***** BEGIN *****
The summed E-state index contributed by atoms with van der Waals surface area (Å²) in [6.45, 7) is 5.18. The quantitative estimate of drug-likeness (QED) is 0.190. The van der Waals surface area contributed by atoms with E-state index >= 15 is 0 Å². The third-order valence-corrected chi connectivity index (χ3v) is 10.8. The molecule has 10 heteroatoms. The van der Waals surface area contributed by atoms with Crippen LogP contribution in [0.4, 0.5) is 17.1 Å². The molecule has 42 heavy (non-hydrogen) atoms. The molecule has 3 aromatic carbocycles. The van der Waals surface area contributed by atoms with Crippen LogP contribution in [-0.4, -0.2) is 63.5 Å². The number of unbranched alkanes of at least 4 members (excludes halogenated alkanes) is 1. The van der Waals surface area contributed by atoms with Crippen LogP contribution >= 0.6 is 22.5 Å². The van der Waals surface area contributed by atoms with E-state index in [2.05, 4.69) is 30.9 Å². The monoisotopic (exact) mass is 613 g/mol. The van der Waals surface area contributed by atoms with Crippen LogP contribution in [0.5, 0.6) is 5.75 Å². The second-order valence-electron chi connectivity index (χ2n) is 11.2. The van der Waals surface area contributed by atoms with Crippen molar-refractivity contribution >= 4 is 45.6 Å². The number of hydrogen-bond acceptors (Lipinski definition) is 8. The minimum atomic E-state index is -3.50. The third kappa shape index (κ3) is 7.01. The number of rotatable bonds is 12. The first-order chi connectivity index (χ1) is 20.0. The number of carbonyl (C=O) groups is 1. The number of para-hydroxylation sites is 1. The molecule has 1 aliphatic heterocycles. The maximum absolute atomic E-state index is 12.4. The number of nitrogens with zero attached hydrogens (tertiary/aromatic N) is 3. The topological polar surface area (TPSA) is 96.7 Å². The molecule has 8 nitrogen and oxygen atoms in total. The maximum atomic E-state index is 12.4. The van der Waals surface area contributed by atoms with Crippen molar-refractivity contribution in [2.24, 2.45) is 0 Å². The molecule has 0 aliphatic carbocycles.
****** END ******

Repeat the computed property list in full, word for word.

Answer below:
The summed E-state index contributed by atoms with van der Waals surface area (Å²) in [6.45, 7) is 5.18. The quantitative estimate of drug-likeness (QED) is 0.190. The van der Waals surface area contributed by atoms with E-state index >= 15 is 0 Å². The third-order valence-corrected chi connectivity index (χ3v) is 10.8. The molecule has 10 heteroatoms. The van der Waals surface area contributed by atoms with Crippen LogP contribution in [0.4, 0.5) is 17.1 Å². The molecule has 42 heavy (non-hydrogen) atoms. The molecule has 3 aromatic carbocycles. The van der Waals surface area contributed by atoms with Crippen LogP contribution in [-0.4, -0.2) is 63.5 Å². The number of unbranched alkanes of at least 4 members (excludes halogenated alkanes) is 1. The van der Waals surface area contributed by atoms with Crippen LogP contribution >= 0.6 is 22.5 Å². The van der Waals surface area contributed by atoms with E-state index in [2.05, 4.69) is 30.9 Å². The monoisotopic (exact) mass is 613 g/mol. The van der Waals surface area contributed by atoms with Crippen LogP contribution in [0.5, 0.6) is 5.75 Å². The second-order valence-electron chi connectivity index (χ2n) is 11.2. The van der Waals surface area contributed by atoms with Crippen molar-refractivity contribution >= 4 is 45.6 Å². The number of hydrogen-bond acceptors (Lipinski definition) is 8. The minimum atomic E-state index is -3.50. The third kappa shape index (κ3) is 7.01. The number of rotatable bonds is 12. The first-order chi connectivity index (χ1) is 20.0. The number of carbonyl (C=O) groups is 1. The number of para-hydroxylation sites is 1. The molecule has 1 aliphatic heterocycles. The maximum absolute atomic E-state index is 12.4. The number of nitrogens with zero attached hydrogens (tertiary/aromatic N) is 3. The topological polar surface area (TPSA) is 96.7 Å². The molecule has 8 nitrogen and oxygen atoms in total. The maximum atomic E-state index is 12.4. The van der Waals surface area contributed by atoms with Crippen molar-refractivity contribution in [2.24, 2.45) is 0 Å². The molecule has 0 aliphatic carbocycles.